SOFIA (Reuters) - Bulgarian Prime Minister Boiko Borisov resigned on Monday after his centre-right GERB party candidate lost Sunday’s presidential election to a political novice backed by the opposition Socialists who favours improved ties with Russia.
Bulgaria now almost certainly faces a parliamentary election in the spring but is likely to end up again with a fragmented assembly that will struggle to agree on a stable coalition capable of implementing vital reforms, political analysts said.
Rumen Radev, a former air force commander, won the largely ceremonial presidency on the back of voters’ impatience with Borisov’s failure to tackle corruption and raise living standards faster in the European Union’s poorest member state.
Partial official results showed Radev had won nearly 60 percent of the vote against 36 percent for GERB’s Tsetska Tsacheva, a parliamentary speaker seen as loyal to Borisov.
The outcome is also a rebuff for the EU, which Bulgaria joined in 2007, and a triumph for Moscow, Sofia’s historic ally, as it tries to reassert its influence in eastern Europe.
In the election campaign, Radev had argued that Bulgaria needs to be pragmatic in balancing the requirements of its EU and NATO memberships with the need to improve ties with Russia, the Black Sea nation’s communist-era overlord.
Radev also criticised the EU’s handling of the migrant crisis, which has lapped against Bulgaria’s southeastern border with Turkey and prompted Sofia to build a wall there.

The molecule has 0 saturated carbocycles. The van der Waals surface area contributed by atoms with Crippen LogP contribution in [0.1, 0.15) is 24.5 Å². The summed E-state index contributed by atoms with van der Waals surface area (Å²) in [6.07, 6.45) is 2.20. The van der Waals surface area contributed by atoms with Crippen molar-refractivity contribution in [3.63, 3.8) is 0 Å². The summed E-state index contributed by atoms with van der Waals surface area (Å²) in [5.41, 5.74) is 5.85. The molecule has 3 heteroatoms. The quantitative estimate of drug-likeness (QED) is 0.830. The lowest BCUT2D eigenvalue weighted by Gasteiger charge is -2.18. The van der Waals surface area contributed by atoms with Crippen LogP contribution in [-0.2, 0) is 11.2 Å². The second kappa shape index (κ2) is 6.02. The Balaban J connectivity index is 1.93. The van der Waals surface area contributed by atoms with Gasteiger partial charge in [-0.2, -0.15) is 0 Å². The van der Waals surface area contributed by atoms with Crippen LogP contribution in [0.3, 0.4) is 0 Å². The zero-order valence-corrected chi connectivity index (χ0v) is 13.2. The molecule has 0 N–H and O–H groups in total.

Russian President Vladimir Putin congratulated Radev on Monday and said his win would create an impetus for political dialogue and expanded cooperation, the Kremlin said.
“Many of the political parties - the Socialists, the nationalists and probably new populist leaders that are likely to emerge - will increase pro-Russia talk to win support,” said Kiril Avramov of New Bulgarian University.
“For a very long time NATO and the EU were closed topics. Now they are have become topics of debate and this is already a success for Russia.”
The Balkan nation of 7.2 million depends mostly on Moscow for its energy supplies and military kit, while Russian tourists are an important source of revenue. Bulgarians also share the Cyrillic alphabet and Orthodox Christianity with their giant neighbour across the Black Sea.
While the prime minister and government hold most power in Bulgaria, the president can help to shape public opinion, appoints ambassadors and can veto laws once.
Borisov, a charismatic, tough-talking former bodyguard with a black belt in karate, has long dominated Bulgarian politics and opinion polls suggest GERB will again emerge as the biggest party after an early parliamentary election.
“Despite Tsacheva’s defeat, GERB remains the strongest political force and it is the favourite to win the early elections,” said Parvan Simeonov, a political analyst with Gallup International in Sofia.
But as in 2014, when Borisov returned to power after toppling a Socialist-led government amid anti-graft protests, GERB may struggle to build a durable government.
Borisov has said he will not try to seek support to form a new government within the current parliament and the Socialists have also ruled out any such move.
The outgoing president, Rosen Plevneliev, will have to appoint a caretaker government until an early election is held unless a new cabinet can be formed by existing groupings. But under the Bulgarian constitution, Plevneliev would not be able to dissolve the current chamber.
Radev said he had agreed with the outgoing president on Monday to discuss the appointment of an interim government.
A pro-Russian candidate also won a presidential election on Sunday in ex-Soviet Moldova, which borders Bulgaria’s northern neighbour Romania. Moldova is not in the EU or NATO.
Additional reporting by Vladimir Soldatkin in Moscow; Editing by Justyna Pawlak and Gareth Jones